For competitive athletes, protein needs may be slightly higher. The most recent position of the Academy of Nutrition and Dietetics, Dietitians of Canada, and the American College of Sports Medicine states that the "dietary protein intake necessary to support metabolic adaptation, repair, remodeling, and for protein turnover generally ranges from 1.2 to 2.0 grams per kilogram of body weight daily,” says Larson-Meyer.
“Vegetarian athletes should aim to include this amount daily through the protein-rich plant or other vegetarian foods from a variety of sources, such as legumes plus nuts and grains or [for non-vegans] eggs and dairy.” Check out How Much Protein Do You Really Need for a more in-depth look at protein needs.
In addition to protein needs, Dr. Larson-Meyer points out the importance of meeting energy needs (aka overall calories), but not more than what you need. “Otherwise, protein will be used for energy, not for metabolic adaptation, repair, and remodeling,” she points out.
Energy needs, or your overall caloric consumption, vary from person to person depending on weight, health goals, physical activity, and age. But to give you an idea of how protein fits into an overall day, nutrition experts recommend the following breakdown of macronutrients (carbs, fat, and protein):
- 45 to 65 perecent of total calories should come from carbohydrates.
- 25 to 35 perceenet of total calories should come from fat.
- 20 to 30 percent of total calories should come from protein.
For someone consuming between 1,600 and 1,800 calories a day, that comes out to 180 to 290 grams of carbs; 60 to 90 grams of fat; and 80 to 130 grams of protein. To learn more about macronutrients on a plant-based diet, check out How to Eat a Balanced Vegan or Plant-Based Diet.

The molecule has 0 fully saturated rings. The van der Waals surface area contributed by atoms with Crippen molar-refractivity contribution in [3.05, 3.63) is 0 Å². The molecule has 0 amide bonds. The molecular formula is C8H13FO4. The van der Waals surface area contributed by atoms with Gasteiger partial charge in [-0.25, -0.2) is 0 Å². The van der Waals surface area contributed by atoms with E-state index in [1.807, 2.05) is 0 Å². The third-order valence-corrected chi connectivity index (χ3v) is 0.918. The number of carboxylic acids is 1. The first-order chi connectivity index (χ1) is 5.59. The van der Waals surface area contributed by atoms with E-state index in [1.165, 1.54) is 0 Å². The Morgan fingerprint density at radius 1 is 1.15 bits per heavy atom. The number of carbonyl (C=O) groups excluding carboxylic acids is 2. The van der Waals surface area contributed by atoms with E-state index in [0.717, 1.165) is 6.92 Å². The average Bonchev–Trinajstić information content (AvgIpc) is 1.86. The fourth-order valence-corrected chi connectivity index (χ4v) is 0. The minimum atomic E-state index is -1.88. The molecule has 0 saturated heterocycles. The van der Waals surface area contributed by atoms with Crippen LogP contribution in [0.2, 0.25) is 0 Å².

High Protein Foods to Add to Your Diet
Remember that protein is simply a combination of different amino acids. In fact, there are only 20 amino acids your body needs, and you make 11 of them. The remaining 9 are called essential amino acids, and these are what we need to consume in our diet. Since all plant proteins contain at least some of the essential amino acids, it’s easy to get enough by eating a variety of vegetables, whole grains, legumes, and nuts. Some plant foods, such as quinoa and soy, even contain all 9.
If you suspect you’re not getting enough protein, Larson-Meyer recommends doing a scan of your current meal plan and considering the following options as easy ways to sneak in protein.
- Add lentils or ground soy protein to spaghetti with marinara sauce.
- Have a glass of soy milk with dessert.
- Add legumes or textured vegetable protein to soups.
- Have a handful of toasted nuts with a fruit snack.
- Spread peanut butter on a bagel or mix it in with a smoothie.
- Top a bean and grain pilaf with a cooked egg (if you eat them).
For more ideas, check out The Top Sources of Protein on a Plant-Based Diet.